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Izza Mujeeb

Grokking Modern System Design Interview for Engineers & Managers

Ace your System Design Interview and take your career to the next level. Learn to handle the design of applications like Netflix, Quora, Facebook, Uber, and many more in a 45-min interview. Learn the RESHADED framework for architecting web-scale applications by determining requirements, constraints, and assumptions before diving into a step-by-step design process.

Let’s consider five processors and seven tasks. A processor can only run one task at a time, and a task can only be selected by a single processor. For example,

Now, what if we wanted to ensure efficiency by matching the maximum number of tasks to the maximum number of processors? This is one of the maximum bipartite matching problems, the need to match as many entities as possible, and this is where bipartite matching comes into play.

A graph ** **vertices of the same sets are not to be connected, and edges can only exist between the vertices of

Click here to learn about bipartite graphs.

**Bipartite matching** is the opting of edges in such a way that there will be no adjacent edges—no same set edges (between

In the above scenario, obtaining the maximum number of tasks that can be run on corresponding processors is the solution to our problem, but how do we do that exactly?

Such a problem can be solved very effectively by the** Ford Fulkerson algorithm, **which connects and disconnects all possible edges in the graph till the maximum match number is found, such as the highest edge count.

#include <iostream>#include <string.h>using namespace std;// this function recursively uses the DFS approach to find out the most optimal combination// of edge connections by adding and removing edges one by onebool isMatchingPossible(bool graph[7][5], int task, bool visited[], int assigned[]) {for (int processor = 0; processor < 5; processor++) {if (graph[task][processor] && visited[processor] != true) {visited[processor] = true;if (assigned[processor] == -99 || isMatchingPossible(graph, assigned[processor], visited, assigned)) {assigned[processor] = task;return true;}}}return false;}// this function returns the maximum number of matches that can be made in a bipartite graphint maximumMatching(bool graph[7][5]) {int assigned[5], totalProcessorsAssigned = 0;bool visited[5];for (int processor = 0; processor < 5; processor++)assigned[processor] = -99;for (int task = 0; task < 7; task++) {for (int processor = 0; processor < 5; processor++)visited[processor] = false;if (isMatchingPossible(graph, task, visited, assigned) == true)totalProcessorsAssigned++;}return totalProcessorsAssigned;}// main codeint main(){bool graph[7][5] = { {1, 0, 0, 0, 0},{1, 1, 0, 0, 0}, {0, 0, 0, 1, 0}, {0, 0, 1, 0, 0}, {0, 0, 0, 0, 1}, {0, 0, 0, 1, 0}, {0, 0, 0, 0, 1} };cout << "The processors can run a maximum of "<< maximumMatching(graph) <<" tasks at one time." << endl;return 0;}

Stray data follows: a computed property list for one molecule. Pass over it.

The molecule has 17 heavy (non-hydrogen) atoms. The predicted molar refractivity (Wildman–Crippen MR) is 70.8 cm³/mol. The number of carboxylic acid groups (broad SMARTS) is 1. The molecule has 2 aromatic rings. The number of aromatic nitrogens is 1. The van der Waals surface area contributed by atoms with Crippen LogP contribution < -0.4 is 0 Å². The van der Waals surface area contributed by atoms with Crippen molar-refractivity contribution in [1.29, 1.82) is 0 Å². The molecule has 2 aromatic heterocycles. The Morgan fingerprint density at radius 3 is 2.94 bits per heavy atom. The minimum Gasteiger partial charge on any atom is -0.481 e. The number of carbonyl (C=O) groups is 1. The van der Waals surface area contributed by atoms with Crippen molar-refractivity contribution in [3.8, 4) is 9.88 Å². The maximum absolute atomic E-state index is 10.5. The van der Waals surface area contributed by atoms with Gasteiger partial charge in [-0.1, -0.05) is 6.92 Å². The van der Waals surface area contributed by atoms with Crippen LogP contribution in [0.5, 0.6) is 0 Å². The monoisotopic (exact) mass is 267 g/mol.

Maximum bipartite matching of processors and tasks

In the above code, we use `maximumMatching`

, which takes `graph[7][5]`

that contains 7 tasks and 5 processors** **that run `isMatchingPossible`

- Line 13: We use
`if (graph[task][processor] && visited[processor] != true)`

to find an unvisited processor and mark it visited for the task passed through the function. - Line 17: The
`assigned[processor] == -99`

is`true`

when the processor is not allocated. Otherwise, we call`isMatchingPossible`

recursively to find another processor. - Line 19: We use
`assigned[processor] = task`

, which assigns the task to the unassigned processor. - Line 32: We use
`int assigned[5]`

to define an integer array to keep a track of which task will be assigned to which processor during the matching. - Line 34: We use
`bool visited[5]`

to define a boolean array to keep a record of the processors visited during traversal to avoid cycles. - Line 44: The
`isMatchingPossible`

keyword performs the DFS traversal for each task to find a possible match.

- Jobs are assigned to a maximum number of people who are interested in specific jobs.
- One crucial case in point would be effectively matching available kidney donors to kidney transplant recipients.

O(mn): Where m denotes the number of edges, while n denotes vertex count.

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Izza Mujeeb

Grokking Modern System Design Interview for Engineers & Managers

Ace your System Design Interview and take your career to the next level. Learn to handle the design of applications like Netflix, Quora, Facebook, Uber, and many more in a 45-min interview. Learn the RESHADED framework for architecting web-scale applications by determining requirements, constraints, and assumptions before diving into a step-by-step design process.

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